Analysis Of ' The Narrative Of The Life Of Frederick Douglass '
IB English III
September 27, 2016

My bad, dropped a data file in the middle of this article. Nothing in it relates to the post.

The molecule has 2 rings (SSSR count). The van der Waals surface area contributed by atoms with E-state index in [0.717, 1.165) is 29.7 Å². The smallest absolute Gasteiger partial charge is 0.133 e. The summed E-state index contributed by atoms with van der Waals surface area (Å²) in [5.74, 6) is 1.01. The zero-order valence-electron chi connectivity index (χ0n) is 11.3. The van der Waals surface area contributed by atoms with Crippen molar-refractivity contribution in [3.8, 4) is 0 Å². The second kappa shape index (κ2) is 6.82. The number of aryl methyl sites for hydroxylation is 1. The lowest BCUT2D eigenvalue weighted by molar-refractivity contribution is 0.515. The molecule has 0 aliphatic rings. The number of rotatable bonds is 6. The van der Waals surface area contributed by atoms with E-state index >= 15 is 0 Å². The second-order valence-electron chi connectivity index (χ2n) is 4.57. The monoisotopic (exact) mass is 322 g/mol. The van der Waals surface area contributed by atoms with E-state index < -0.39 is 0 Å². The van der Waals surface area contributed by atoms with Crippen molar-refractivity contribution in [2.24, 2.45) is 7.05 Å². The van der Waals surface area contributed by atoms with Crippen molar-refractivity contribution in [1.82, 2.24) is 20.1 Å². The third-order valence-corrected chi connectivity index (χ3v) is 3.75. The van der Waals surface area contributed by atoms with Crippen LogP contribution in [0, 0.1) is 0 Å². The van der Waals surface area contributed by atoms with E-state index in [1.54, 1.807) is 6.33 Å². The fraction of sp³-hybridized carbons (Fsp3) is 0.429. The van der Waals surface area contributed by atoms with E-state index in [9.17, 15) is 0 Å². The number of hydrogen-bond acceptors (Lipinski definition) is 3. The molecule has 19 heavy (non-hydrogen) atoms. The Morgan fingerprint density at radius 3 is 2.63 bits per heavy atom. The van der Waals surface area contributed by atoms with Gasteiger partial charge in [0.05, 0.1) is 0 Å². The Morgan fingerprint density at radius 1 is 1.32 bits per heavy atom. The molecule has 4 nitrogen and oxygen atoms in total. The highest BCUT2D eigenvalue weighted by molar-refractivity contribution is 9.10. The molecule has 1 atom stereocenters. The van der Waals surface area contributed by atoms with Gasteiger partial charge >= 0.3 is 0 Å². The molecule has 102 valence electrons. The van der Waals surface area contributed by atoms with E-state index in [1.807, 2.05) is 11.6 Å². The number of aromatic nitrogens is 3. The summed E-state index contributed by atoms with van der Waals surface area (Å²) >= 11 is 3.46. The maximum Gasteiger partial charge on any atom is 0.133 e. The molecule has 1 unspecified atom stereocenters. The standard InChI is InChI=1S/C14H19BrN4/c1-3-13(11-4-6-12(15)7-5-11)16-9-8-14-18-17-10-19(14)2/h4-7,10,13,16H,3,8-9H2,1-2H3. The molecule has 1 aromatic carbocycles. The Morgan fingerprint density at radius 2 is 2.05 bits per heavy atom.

Righteous Indignation As the philosopher Friedrich Nietzsche believed, Christianity ingrains a mental attitude and morality for slaves that stifles the humanity (Nietzsche). This opinion draws parallels to Frederick Douglass’ memoir, The Narrative of the Life of Frederick Douglass, in which he describes - in certain harrowing detail - his time as a slave in the South United States of America. Throughout the book he follows his life as a slave when he lived with a multitude of different masters who all shaped his character and being, yet he admitted that the “religious slaveholders are the worst...[Douglass] found them the meanest and basest, the most cruel and cowardly, of all others” (Douglass 117). Pious Christian platitudes were often used as justifications of slavery especially by the slave owners; by using their holy book to warrant the abuse of fellow humans, slave owners absolved themselves of any possible guilt attributed to owning people. This Marxist pillar of restraining the proletariat - the slaves in this case - using Christianity was widespread and breeded excessively brutal holders. Marxist theory appears strong throughout the volume although it was developed years after Frederick Douglass’ experiences as a slave. It is introduced mostly via the slave and master relations that correspond to the bourgeoisie control over the proletariat in Marxist ideology. Akin to the principle of Marxism, slave…